REDBIRD Festival, Part Two

Jade Arnold as Abraham Galloway, in Howard L. Craft's The Fire of Freedom at the REDBIRD new play festival. Photo courtesy the ArtsCenter.

Jade Arnold as Abraham Galloway, in Howard L. Craft’s The Fire of Freedom at the REDBIRD new play festival. Photo courtesy the ArtsCenter.

From my review published on http://www.cvnc.org with the title “Redbird’s Second Program Features Hot New Play By Howard Craft”

Part Two of the Carrboro ArtsCenter’s thrilling REDBIRD Festival of New One-Act Plays by North Carolina Playwrights had its first performance the evening of March 14, with the remaining two out of the five plays presented. The glory of the program came in the second play, a very new work by Howard L. Craft. Inspired by wonderful historian David S. Cecelski’s book, The Fire of Freedom: Abraham Galloway and the Slaves Civil War (UNC Press), Craft’s one-actor play proves (again) that a monologue, in the right hands, can be supremely dramatic….

Jade Arnold is an extremely charismatic actor, with powerful vocal skills, explosive physicality and breathtaking timing, making his embodiment of Galloway as compelling as Craft’s words. In a hidden attic, in New Bern, in 1863, Galloway has come to speak from his own observations and experiences to a crowd of black men about whether to take up with the Union Army; about what and who can be trusted and why, distinguishing incisively between the cause of the Union and the cause of Freedom. A representative from President Lincoln is to follow him, and Galloway is making sure the men understand that they are in a position to bargain and require, before committing themselves to the army. “I am not asking you to trust his words, but there are things that you can and must trust. Trust in a thing to be true to its nature. The nature of a bullfrog is to leap. The nature of an Army is to kill. The slave will not be free without much killing.”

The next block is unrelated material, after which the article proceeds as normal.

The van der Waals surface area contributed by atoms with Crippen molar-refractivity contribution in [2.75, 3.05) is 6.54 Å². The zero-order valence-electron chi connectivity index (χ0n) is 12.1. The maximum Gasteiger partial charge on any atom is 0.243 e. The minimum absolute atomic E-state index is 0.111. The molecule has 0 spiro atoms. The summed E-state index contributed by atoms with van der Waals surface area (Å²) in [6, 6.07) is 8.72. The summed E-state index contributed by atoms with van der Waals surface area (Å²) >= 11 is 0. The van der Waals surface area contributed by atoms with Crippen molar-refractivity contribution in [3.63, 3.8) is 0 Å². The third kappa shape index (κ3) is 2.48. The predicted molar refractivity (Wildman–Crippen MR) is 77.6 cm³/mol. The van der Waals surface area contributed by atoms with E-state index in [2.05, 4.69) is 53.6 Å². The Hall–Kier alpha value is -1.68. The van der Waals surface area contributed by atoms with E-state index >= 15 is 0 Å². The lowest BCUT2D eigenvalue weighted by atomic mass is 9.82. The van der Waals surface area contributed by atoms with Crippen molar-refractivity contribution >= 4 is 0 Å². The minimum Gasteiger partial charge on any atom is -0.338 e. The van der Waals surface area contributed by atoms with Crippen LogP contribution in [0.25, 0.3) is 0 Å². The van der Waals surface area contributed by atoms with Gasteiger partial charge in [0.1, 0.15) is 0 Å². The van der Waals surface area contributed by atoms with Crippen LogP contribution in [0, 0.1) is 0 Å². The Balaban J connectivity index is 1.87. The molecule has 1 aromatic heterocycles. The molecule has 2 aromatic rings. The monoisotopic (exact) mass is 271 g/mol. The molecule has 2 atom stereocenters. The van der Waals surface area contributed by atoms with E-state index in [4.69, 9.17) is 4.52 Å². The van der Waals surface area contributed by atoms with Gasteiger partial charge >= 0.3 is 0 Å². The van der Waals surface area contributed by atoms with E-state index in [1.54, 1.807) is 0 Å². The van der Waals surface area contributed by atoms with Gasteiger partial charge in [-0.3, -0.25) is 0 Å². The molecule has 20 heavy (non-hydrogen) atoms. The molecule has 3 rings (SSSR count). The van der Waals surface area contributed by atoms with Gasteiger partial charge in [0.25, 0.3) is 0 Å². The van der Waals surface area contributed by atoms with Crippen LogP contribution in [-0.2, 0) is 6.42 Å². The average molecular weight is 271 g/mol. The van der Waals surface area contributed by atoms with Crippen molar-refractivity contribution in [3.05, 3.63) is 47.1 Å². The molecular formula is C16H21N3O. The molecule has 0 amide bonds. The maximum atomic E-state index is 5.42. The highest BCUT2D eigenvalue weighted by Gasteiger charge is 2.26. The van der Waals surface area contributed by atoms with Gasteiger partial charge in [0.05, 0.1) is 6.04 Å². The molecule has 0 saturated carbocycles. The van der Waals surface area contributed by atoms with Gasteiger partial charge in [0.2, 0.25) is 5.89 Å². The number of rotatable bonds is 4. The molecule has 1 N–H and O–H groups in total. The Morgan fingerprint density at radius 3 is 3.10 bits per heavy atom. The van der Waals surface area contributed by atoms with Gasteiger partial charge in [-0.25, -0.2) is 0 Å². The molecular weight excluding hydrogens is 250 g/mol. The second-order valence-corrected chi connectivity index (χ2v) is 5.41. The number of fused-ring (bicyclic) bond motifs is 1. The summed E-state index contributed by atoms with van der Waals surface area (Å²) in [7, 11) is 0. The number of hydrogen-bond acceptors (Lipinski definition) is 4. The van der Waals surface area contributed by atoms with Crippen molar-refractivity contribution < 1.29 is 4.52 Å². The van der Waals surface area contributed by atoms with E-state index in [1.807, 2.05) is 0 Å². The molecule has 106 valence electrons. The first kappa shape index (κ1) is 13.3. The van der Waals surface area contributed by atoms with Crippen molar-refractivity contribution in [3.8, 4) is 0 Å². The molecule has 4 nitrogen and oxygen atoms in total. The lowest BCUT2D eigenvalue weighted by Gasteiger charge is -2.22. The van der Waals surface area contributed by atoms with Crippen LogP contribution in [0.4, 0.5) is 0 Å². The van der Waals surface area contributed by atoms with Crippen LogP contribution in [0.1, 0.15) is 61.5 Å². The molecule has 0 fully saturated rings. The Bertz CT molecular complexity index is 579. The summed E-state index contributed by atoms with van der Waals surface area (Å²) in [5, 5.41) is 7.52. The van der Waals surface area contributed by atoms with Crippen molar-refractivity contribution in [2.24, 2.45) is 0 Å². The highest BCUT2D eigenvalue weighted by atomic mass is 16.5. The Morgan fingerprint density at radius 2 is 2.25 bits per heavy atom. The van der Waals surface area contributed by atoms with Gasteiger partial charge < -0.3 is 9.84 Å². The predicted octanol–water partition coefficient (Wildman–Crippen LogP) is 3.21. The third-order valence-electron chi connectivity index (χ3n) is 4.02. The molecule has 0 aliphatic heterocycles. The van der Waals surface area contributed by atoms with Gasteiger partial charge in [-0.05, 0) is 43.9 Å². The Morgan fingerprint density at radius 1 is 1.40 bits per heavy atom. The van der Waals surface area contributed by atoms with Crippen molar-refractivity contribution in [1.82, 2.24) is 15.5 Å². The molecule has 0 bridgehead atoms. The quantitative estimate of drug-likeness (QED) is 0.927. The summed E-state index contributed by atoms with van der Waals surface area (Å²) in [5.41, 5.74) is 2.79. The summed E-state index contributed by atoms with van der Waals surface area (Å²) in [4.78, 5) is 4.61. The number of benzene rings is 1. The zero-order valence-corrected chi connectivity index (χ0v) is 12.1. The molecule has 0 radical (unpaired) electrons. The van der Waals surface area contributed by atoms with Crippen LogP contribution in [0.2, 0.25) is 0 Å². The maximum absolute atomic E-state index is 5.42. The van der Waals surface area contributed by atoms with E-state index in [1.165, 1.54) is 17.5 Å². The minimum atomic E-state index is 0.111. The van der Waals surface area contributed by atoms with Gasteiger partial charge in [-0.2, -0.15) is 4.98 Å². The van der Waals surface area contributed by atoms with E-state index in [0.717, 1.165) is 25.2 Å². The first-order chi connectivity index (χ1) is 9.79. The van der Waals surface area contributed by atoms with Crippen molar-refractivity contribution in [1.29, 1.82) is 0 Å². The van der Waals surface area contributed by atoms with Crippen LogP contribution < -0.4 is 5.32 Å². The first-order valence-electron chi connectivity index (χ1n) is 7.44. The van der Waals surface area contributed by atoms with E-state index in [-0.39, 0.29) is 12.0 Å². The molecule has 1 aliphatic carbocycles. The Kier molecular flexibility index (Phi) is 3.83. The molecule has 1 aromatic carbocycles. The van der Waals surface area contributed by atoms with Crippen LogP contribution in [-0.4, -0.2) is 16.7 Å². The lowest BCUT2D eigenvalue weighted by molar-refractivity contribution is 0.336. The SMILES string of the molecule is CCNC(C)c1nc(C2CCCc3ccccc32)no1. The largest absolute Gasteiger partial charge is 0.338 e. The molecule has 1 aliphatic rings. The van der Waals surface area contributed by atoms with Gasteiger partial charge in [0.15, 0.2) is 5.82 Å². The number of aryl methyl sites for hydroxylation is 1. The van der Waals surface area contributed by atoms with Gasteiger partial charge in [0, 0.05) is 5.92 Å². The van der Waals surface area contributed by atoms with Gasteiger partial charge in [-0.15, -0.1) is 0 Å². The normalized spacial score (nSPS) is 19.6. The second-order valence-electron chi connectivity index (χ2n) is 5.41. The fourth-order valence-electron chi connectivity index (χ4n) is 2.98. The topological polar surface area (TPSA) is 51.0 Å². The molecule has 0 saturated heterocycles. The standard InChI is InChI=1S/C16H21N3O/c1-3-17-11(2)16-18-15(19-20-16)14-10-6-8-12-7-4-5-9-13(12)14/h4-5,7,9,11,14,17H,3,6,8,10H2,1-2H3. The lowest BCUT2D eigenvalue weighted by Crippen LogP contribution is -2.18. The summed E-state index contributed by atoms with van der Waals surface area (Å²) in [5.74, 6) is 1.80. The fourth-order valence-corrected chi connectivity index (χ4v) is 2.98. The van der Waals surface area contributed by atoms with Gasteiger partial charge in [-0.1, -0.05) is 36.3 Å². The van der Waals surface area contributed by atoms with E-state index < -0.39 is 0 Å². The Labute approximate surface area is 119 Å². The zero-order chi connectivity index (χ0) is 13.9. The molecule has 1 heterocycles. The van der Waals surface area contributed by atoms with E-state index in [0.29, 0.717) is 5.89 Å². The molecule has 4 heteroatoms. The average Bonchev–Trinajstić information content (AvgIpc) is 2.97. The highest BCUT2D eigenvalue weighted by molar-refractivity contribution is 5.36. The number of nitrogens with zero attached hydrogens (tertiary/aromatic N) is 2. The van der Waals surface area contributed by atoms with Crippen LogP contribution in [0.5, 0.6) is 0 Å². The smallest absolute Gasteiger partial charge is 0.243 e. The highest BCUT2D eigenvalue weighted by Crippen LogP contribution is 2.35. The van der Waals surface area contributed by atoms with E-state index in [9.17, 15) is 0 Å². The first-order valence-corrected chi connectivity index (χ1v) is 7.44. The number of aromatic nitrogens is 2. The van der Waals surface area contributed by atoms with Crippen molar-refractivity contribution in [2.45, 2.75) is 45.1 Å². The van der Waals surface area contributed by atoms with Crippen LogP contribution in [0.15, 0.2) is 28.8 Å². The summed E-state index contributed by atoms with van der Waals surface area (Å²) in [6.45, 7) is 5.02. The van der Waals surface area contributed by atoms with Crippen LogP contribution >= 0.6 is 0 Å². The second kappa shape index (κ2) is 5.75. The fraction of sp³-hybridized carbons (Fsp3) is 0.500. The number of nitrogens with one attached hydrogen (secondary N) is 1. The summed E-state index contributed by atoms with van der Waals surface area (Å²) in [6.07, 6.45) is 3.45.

READ THE FULL REVIEW HERE.

The REDBIRD Flies Tonight from the ArtsCenter Stage

Redbird Postcard Revised_etix

Two years ago, Dorrie Casey, who’s done pretty much everything else in theatre, decided her next adventure would be a festival of new plays. Add producer to her credits, please, because starting tonight, five new plays by North Carolinians will debut at the Carrboro ArtsCenter. Heavily underwritten by Casey and produced by her and Jeri Lynn Schulke, the artistic director of ArtsCenter Stage, REDBIRD promises to be as showy as its name, with the five works premiering over two opening nights. It’s a significant milestone for non-university theatre here.